In FIG. 1, a common dumbbell is shown. Two collars are used to stop the weight heads from sliding towards the middle of the handle bar. The collars have an opening sized to fit the stub portion of the handle bar. The stub portion is machined from an integral handle bar and becomes smaller in diameter, and serves as the load-bearing part inserted into the weight heads.

A lock nut is used to secure the weight head.

FIGS. 2–5 show the first embodiment of present invention.

FIG. 2 shows a central handle bar having 2 non-through holes drilled in axially from the end. Thread lines are machined to the inside wall of said non-through holes. The handle bar's outside diameter remains the same throughout.

FIGS. 3 and 4 show the cut-out view of the weight head, which has a through hole divided into 3 sections, having 3 respective diameters.

FIG. 5 shows a cut-out view of assembled weight head to the handle bar, as depicted by present invention.

FIGS. 6–9 show a second embodiment of present invention.

In second embodiment, the bolt and the locking nut are separated. The end portion of the handle bar contains threads to receive locking nut. Like the first embodiment, the ‘stub’ portion on the handle bar remains the same diameter as the central portion of the handle bar, so that there will not be weak point in the load-bearing part of the handle bar.

The two end portions of the central handle bar will have machined threads to receive the locking nuts. To use the same weight head through hole configuration as in first embodiment, the threaded portion at two ends of the central handle bar will be machined down in diameter, as shown in FIGS. 6 and 8.

Alternatively, if the threaded portion on end portion of the handlebar is not machined down in diameter, as shown in FIGS. 10 and 11, then the weight head through hole configuration will consist of only 2 sections, one sized and threaded for receiving the ‘stub’ portion of the handle which contains screw threads, and another sized for receiving the capping piece of a tool, such as a wrench, when tightening or loosening the nut for the threaded portion of the stub.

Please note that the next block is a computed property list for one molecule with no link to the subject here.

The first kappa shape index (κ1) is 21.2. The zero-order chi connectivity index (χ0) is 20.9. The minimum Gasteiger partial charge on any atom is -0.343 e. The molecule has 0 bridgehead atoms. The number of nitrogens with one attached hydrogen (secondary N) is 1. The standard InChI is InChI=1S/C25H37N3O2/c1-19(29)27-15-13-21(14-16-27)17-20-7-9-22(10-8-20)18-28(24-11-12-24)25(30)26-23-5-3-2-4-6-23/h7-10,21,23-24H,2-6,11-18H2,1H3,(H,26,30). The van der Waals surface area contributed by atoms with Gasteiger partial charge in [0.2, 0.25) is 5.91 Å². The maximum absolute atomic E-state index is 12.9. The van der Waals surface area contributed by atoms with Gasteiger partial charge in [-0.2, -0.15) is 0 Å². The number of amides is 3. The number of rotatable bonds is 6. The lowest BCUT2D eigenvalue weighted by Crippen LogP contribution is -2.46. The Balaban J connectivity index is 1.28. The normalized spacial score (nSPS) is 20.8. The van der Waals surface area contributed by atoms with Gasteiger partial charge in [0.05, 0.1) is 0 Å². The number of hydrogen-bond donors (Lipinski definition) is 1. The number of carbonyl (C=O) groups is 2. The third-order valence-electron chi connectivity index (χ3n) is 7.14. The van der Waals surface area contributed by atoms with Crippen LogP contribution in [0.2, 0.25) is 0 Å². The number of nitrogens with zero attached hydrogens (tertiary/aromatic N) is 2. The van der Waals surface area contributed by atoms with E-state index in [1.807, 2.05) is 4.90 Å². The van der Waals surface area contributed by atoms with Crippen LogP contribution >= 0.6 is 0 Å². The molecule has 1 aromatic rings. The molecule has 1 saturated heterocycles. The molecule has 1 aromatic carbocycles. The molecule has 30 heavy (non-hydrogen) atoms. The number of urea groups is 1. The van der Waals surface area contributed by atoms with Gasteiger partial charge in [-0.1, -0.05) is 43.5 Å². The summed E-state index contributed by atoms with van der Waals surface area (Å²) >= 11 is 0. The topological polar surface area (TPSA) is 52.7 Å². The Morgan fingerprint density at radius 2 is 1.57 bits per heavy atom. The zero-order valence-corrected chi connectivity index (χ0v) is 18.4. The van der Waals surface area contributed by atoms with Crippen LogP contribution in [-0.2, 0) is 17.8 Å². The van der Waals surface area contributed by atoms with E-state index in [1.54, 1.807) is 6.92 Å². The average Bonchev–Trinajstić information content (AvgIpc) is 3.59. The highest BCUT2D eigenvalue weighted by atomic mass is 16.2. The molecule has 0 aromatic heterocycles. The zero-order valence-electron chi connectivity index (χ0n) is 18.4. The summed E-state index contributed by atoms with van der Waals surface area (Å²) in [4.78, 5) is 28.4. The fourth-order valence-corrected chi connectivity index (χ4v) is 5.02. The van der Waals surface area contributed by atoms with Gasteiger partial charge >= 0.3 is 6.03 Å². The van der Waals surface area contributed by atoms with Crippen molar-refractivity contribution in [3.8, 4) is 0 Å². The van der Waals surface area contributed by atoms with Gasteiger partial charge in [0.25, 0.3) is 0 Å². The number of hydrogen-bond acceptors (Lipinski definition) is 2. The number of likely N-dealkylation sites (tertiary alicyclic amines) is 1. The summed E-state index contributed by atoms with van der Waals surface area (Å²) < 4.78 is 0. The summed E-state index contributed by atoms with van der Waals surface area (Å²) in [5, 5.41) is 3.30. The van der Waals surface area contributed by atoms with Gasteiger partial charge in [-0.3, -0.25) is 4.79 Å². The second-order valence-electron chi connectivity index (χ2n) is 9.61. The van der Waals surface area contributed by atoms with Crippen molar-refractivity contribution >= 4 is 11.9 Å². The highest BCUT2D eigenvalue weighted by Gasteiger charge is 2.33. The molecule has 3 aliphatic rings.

As shown in FIGS. 10 and 11, central handle bar does not need the use of a pair of ‘collar’, simply because the weight heads will not slide inwards when the end of the thread on the central bar is reached.

FIGS. 12 and 13 show a fourth embodiment of present invention, wherein several of the individual features in the prior 3 embodiments are combined.

In this embodiment, the weight head contains 3 sections, similar to the 3 sections of the weight head in the first embodiment. However, the section for receiving the ‘stub’ portion of the handle bar is threaded.

The two ‘stub” portions of the central bar contains a machined-down portion and then some lengths of the handle bar, further inward from the machined-down portion, are machined to produce external thread lines, so that the external thread lines on the handle bar will be fitted into the internal threadlines on the weightheads, producing no weak point at the junction between handle bar and the weightheads, because the ‘weak point’ in this embodiment is the junction between the external threadline and the machined-down portion, which is completely enclosed in the inside of the weightheads.

Two non-through holes, having machined threads in the inside wall, are made axially from two ends of the handle bar, so that a bolt with locking nut can be utilized to secure and tighten the weight head to the central bar, from both directions.

In summary, all the four embodiments in present invention greatly increase the durability of a central bar on dumbbells by eliminating the formation of a weak joint.

Patent Citations
Cited PatentFiling datePublication dateApplicantTitle
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Referenced by
Citing PatentFiling datePublication dateApplicantTitle
US7527582 *Jan 26, 2007May 5, 2009Escape Fitness LimitedExercise device
US7740569 *Mar 18, 2008Jun 22, 2010Philip PattiWeight-lifting apparatus and method of assembling same
US7819786 *Apr 29, 2009Oct 26, 2010Guofang CaoDumbbell assembly
US8047971Jan 30, 2008Nov 1, 2011Precision Athletics, LlcDumbbells with connections for a barbell
US8617036 *Oct 27, 2011Dec 31, 2013Jih-Ming ChenBarbell assembly
US8986174 *Aug 7, 2012Mar 24, 2015Usa Sports, Inc.Barbell assembly
US20130109545 *Oct 27, 2011May 2, 2013Jih-Ming ChenBarbell assembly
US20140045661 *Aug 7, 2012Feb 13, 2014Usa Sports, Inc.Barbell assembly
Classifications
U.S. Classification482/106, 482/50, 482/107, 482/108
International ClassificationA63B23/16
Cooperative ClassificationA63B21/075
European ClassificationA63B21/075
Legal Events
DateCodeEventDescription
Jun 14, 2010REMIMaintenance fee reminder mailed
Nov 7, 2010REINReinstatement after maintenance fee payment confirmed
Dec 27, 2010PRDPPatent reinstated due to the acceptance of a late maintenance fee
Effective date: 20101228
Dec 28, 2010FPExpired due to failure to pay maintenance fee
Effective date: 20101107
Dec 28, 2010FPAYFee payment
Year of fee payment: 4
Dec 28, 2010SULPSurcharge for late payment
Jun 20, 2014REMIMaintenance fee reminder mailed
Jul 7, 2014SULPSurcharge for late payment
Year of fee payment: 7
Jul 7, 2014FPAYFee payment